I was commissioned in ’91. And I was branched into the Nuclear Biological Chemical Corps, because at the time the Gulf War was going on and they needed chemical officers. So I did that for a short while, and then I was able to secondary branch into Public Affairs, which is how I fulfilled the rest of my time in the service.
The date was September 17, 2001.
And it was on that day that Army Captain Leslie Smith boarded a plane bound for Bosnia.
It was not a safe place, per se, but we were there to help the local people rebuild their towns, and the schools, and the communities. To help them get back up on their feet after all the devastation.
Ask her, and she’ll tell you: “I had the best of both worlds.” As Captain Smith served her country and the Army, she was granted the unique privilege of working hand-in-hand with the Bosnian locals toward a common goal. This tour of duty was so rewarding that when it came time to think about going home, she chose to stay.
But a second tour was not to be.
About two weeks before the end of [my] first tour, I developed a blood clot in my left leg. I thought I had pulled a muscle or something, but when I went to the clinic, they did an ultrasound, and they said ‘blood clot’. More or less, I had to leave. There was no other option.
It was extremely devastating.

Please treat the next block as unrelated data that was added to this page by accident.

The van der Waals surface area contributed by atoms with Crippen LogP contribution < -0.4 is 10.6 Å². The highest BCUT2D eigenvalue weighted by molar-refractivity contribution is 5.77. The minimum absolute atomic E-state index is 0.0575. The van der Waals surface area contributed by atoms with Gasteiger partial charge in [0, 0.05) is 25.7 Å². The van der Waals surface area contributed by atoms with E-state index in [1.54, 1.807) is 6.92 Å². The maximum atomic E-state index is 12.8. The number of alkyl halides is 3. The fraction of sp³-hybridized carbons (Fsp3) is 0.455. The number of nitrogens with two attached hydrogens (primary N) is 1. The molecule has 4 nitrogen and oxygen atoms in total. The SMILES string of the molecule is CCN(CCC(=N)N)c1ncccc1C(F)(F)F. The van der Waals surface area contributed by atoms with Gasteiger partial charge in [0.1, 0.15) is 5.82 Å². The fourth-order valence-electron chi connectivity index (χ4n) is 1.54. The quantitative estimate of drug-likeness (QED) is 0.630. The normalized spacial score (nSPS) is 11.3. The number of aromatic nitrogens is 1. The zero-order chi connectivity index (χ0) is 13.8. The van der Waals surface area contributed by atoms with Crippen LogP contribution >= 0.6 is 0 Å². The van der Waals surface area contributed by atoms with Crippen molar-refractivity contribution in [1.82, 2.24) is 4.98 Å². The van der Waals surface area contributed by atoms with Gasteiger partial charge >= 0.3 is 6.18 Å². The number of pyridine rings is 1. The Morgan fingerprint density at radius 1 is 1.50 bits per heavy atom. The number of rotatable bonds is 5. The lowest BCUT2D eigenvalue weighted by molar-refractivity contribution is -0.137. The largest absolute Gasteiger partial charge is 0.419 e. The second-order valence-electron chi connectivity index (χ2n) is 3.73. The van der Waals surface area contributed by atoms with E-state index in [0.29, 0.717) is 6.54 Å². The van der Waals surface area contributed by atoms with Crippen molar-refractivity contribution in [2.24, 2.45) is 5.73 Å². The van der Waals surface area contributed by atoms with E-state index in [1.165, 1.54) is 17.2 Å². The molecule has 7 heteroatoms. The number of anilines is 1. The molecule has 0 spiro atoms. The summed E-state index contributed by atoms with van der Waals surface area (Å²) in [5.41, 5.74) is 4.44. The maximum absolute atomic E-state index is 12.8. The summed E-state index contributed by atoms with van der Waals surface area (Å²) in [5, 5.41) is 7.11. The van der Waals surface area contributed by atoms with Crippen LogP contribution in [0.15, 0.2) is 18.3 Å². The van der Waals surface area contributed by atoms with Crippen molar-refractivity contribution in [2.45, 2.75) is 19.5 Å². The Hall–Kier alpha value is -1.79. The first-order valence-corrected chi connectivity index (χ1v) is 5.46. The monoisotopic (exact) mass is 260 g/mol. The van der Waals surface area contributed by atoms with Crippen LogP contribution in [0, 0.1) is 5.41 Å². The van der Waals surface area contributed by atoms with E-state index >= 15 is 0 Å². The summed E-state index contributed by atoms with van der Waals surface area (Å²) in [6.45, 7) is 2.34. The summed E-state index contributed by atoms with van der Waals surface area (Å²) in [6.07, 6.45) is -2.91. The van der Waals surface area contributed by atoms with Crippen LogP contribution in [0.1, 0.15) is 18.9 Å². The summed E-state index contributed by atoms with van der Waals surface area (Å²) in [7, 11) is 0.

Captain Smith packed only what she could carry, and upon her arrival home was immediately admitted to Walter Reed Army Medical Center where she soon fell gravely ill. Her family was called to say goodbye, and Smith was given but 24 hours to live. Despite her apparent “imminent death status,” the doctors didn’t give up, and neither did she.
They tried one last ditch effort, a medicine that very slowly started to turn things around. My body had started to produce thousands of clots. And it was just clotting off everything, killing off tissue and shutting my system down. So this medicine slowly started to reverse everything, but the damage was done. I had my left leg amputated right below the knee.
And I can remember going through the questions of: What do I do know? How can I ever be normal? Why me? How did this happen?
The doctors were mystified. Even more so when Captain Smith lost the vision in her left eye a few years later, and then the right a few years after that. Eventually, after a transfer to Johns Hopkins, Smith’s physicians determined that she was “exposed to some sort of chemical agent or a toxin.” What kind of chemical agent or toxin is anyone’s educated guess, but nevertheless the damage was done. The bright, stubborn Captain Leslie Smith had lost her leg, and was now legally blind.
Let’s fast forward a bit.
Captain Smith is home, has a service dog she calls Isaac, and is intent on resuming a new normal life — with gusto. She wants to go shopping, and to have her hair done, and to have Isaac groomed. But one grows weary of depending on the kindness of friends and neighbors, people who have their own lives and their own schedules.
I came to get involved with [US Sedan Service] through the Adopt-a-Soldier Platoon. They’re based out of New Jersey, and I actually got involved with their organization while trying to help another veteran, and in talking, I mentioned something about driving, and the challenges that come along with relying on neighbors.
[The relationship with US Sedan] has been amazing, in that I no longer have to worry about how I’m going to get to the store, or to get my hair cut. When something comes up, I no longer have to think, ‘Okay, how am I going to make this work?’
I already know it will work, and it just alleviates all the stress.